Ukraine war: Zelensky takes fighter jet bid to EU leaders

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Ukraine’s leader has called on EU leaders to provide fighter jets and arms for the war against Russia, on his second trip abroad since the war began.

“We have to enhance the dynamics of our co-operation, we have to do it faster than the aggressor,” said Volodymyr Zelensky.

He was earlier given a standing ovation at the European Parliament in Brussels.

Several EU leaders have already stressed that a decision on warplanes would be a collective move.

Some are keen to avoid having the debate being played out in public, while there is also concern about escalation and playing into Russian narratives.

The Kremlin warned on Thursday that the line between direct and indirect Western involvement in the conflict was disappearing.

Mr Zelensky said that certain agreements had been made that were positive but not yet public, and presidential office adviser Mykhaylo Podolyak later told Ukrainian TV that long-range missiles and attack aircraft would be supplied this year, although it was up to negotiations.

The UK said no decision on providing jets in the long term had yet been made but it would provide training for Ukrainian pilots on the aircraft it already had.

Poland’s prime minister, Mateusz Morawiecki, said his country could only act “within the entire formation of Nato”, while Dutch Prime Minister Mark Rutte said the issue had to be discussed behind closed doors. European Parliament President Roberta Metsola called on EU states to consider Kyiv’s request for jets quickly.

In his speech to the Parliament in Brussels, Mr Zelensky repeatedly linked Ukraine to a European way of life. Ukraine has applied to join the EU and is urging the bloc’s leaders to throw its weight behind a swift course to accession, which usually takes many years.

“Ukraine is going to be a member of the European Union,” he told MEPs. Together with Europe, he said Ukrainians were defending themselves against the “biggest anti-European force of the modern world”. That theme was repeated at the later summit with EU leaders, where he stressed that Europe could not be free without a free Ukraine.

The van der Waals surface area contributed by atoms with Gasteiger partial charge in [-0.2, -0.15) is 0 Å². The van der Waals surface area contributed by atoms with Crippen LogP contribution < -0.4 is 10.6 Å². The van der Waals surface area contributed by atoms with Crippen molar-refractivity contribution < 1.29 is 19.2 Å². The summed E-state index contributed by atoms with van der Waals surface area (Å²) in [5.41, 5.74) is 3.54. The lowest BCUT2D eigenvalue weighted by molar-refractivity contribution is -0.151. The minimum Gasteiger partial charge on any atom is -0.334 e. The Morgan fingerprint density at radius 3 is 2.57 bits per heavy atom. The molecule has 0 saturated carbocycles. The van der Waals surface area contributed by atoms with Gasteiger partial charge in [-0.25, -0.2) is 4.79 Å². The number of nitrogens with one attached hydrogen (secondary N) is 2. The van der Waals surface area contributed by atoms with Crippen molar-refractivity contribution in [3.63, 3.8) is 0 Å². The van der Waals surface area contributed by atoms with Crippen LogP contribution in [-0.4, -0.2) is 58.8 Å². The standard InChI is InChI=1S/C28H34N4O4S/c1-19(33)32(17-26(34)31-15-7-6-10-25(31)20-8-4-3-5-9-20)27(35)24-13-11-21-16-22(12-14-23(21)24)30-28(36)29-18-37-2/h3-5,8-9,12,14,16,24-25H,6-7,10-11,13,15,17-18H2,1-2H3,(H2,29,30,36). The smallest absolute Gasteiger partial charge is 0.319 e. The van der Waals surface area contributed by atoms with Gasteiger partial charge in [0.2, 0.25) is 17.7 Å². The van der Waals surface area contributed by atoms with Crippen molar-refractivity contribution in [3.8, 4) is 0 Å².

The Ukrainian leader had earlier travelled from Paris with France’s Emmanuel Macron, where he had also held talks with Germany’s Olaf Scholz. Before visiting Paris, he had been assured by UK Prime Minister Rishi Sunak that nothing was off the table.

French President Emmanuel Macron (R) walks next to Ukraine's President Volodymyr Zelensky (L) before heading to Brussels, in Military Airport Villacoublay, in Velizy-Villacoublay, Southwest of Paris

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Mr Zelensky said Germany and France had the potential to be “game-changers” in the war. The sooner Ukraine received heavy, long-range weapons and modern planes, “the quicker this Russian aggression will end”, he explained.

Although President Macron has previously signalled some openness to providing fighter jets, Mr Scholz has not.

The French leader vowed Ukraine could count on his support, with France “determined to help Ukraine to victory and the re-establishment of its legitimate rights”. Chancellor Scholz added: “The position is unchanged: Russia must not win this war.”

Because of the 11-month long Russian invasion, Mr Zelensky rarely leaves his own country and a senior Ukrainian official said that the purpose of his trip was to obtain results.

He argues that fighter jets and long-range missiles are important in addition to the Leopard 2 tanks that Western nations have recently committed to supplying. While Mr Zelensky said he had discussed the issue of combat planes in Paris, he warned there was “very little time” to provide much-needed weaponry.

The Dutch prime minister said that many sensitive issues had to be discussed before a decision could be made on supplying fighter jets. “The pros and cons – you have to make absolutely sure that you are not getting into an Article Five direct confrontation between Nato and Russia,” Mr Rutte told the BBC.

Moscow has repeatably warned the West against weapons deliveries since the war began, frequently threatening to retaliate against what it calls “provocations”.

Asked by reporters in Moscow about the growing debate over sending warplanes to Ukraine, Kremlin spokesman Dmitry Peskov said Russia saw it as evidence of the growing involvement of the UK, France and Germany in the conflict.

“We regret this and state that such actions of these countries lead to the escalation of tension around this conflict, prolong it and make it more painful and torturous for Ukraine,” said Mr Peskov.

Chancellor Scholz agreed only recently to allow German Leopard tanks and has warned against getting involved in a “public bidding war” of weapons systems for Ukraine.

Mr Zelensky had earlier addressed a joint session of the UK Parliament in Westminster Hall, underlining his plea for fighter jets: “Freedom will win – we know Russia will lose.”

Downing Street said UK Defence Secretary Ben Wallace was investigating what aircraft could potentially be offered, but emphasised this was “a long-term solution” and that training pilots could take years.

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